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Media Materials: Opioids Graphic Information

Pill Mills and Prescribers, Opioid-Related Exclusions

In association with the 2017 National Health Care Fraud Takedown, the Department of Health and Human Services Office of Inspector General's Exclusions Program issued notices to 295 individuals based on the conduct related to opioid diversion and abuse. These notices represent doctors that operate a pill mill; nurses reporting for duty impaired due to diversion from patient or employer pill stock; and pharmacists and pharmacy technicians stealing pills and other similar conduct.

Top 5 States with Exclusions

  • New York: 30 exclusions
  • Massachusetts: 24 exclusions
  • Texas: 23 exclusions
  • Pennsylvania: 22 exclusions
  • North Carolina: 21 exclusions

Exclusions by Occupation

  • 162 Nurses
  • 57 Doctors
  • 37 Pharmacy Services

2017 Takedown by the Numbers

  • 412 Defendents Charged, Including
  • 115 Medical Professionals
  • $1.3 Billion in Losses
  • 41 Federal Districts
  • 30 Medicaid Fraud Control Units
  • 295 Exclusion Notices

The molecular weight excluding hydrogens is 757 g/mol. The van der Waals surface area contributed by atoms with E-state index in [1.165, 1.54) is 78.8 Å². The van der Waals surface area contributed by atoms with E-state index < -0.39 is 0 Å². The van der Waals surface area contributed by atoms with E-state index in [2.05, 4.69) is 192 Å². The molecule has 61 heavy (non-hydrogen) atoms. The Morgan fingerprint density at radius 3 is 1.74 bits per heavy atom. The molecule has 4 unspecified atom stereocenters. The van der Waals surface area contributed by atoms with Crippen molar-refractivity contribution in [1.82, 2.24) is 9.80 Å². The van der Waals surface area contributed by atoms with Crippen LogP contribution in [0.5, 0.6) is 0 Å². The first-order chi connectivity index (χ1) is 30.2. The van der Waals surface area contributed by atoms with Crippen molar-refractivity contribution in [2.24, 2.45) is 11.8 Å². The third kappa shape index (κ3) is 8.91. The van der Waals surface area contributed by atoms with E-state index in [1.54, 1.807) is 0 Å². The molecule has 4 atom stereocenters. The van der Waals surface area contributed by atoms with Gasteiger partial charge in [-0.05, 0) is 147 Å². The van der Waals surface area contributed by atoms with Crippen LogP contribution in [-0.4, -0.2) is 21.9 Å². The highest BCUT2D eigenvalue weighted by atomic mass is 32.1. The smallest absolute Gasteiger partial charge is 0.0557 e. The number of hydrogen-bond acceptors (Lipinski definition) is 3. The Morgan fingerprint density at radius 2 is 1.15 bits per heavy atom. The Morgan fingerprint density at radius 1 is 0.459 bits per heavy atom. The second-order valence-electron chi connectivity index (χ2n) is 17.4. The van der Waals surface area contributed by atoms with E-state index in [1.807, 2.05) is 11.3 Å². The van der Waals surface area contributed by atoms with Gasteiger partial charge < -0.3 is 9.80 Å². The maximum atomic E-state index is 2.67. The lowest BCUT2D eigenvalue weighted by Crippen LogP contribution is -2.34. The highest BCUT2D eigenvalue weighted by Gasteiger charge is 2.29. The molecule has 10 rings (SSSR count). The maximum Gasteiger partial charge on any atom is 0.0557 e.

• 350 OIG Agents

Source: DOJ and HHS OIG

Infographics

In 2016, Medicare Part D covered 44 million beneficiaries. 1 in 3 beneficiaries received opioids. 1 in 10 beneficiaries received opioids on a regular basis. Continuous use of opioids increases the risk of opioid dependence.

Half a million part D beneficiaries received high amounts of opioids in 2016. These beneficiaries received an average daily dose of opioids, equivalent to taking more than 12 vicodin tablets (10mg) or 16 percocet tablets (5mg). These dosages far exceed the amounts CDC recommends avoiding.

Here's an example of a beneficiary receiving extreme amounts of opioids: a beneficiary in New York received 62 opioid prescriptions for fentanyl and oxycodone in one year. That's more than 1 prescription per week. The patient's average daily dose was almost 35 times the level that CDC recommends avoiding.

401 prescribers around the country had questionable opioid prescribing patterns for beneficiaries at serious risk of misuse or overdose. In one example of questionable prescribing: 1 doctor wrote 1,200 prescriptions for beneficiaries at serious risk of misuse or overdose. What can happen with excess drugs? Drugs can be diverted for resale or used recreationally. People can misuse or overdose on powerful opioids.

Source: OIG analysis of Medicare Part D data, 2017

Learn more at https://oig.hhs.gov/opioidsbrief

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Office of Inspector General, U.S. Department of Health and Human Services | 330 Independence Avenue, SW, Washington, DC 20201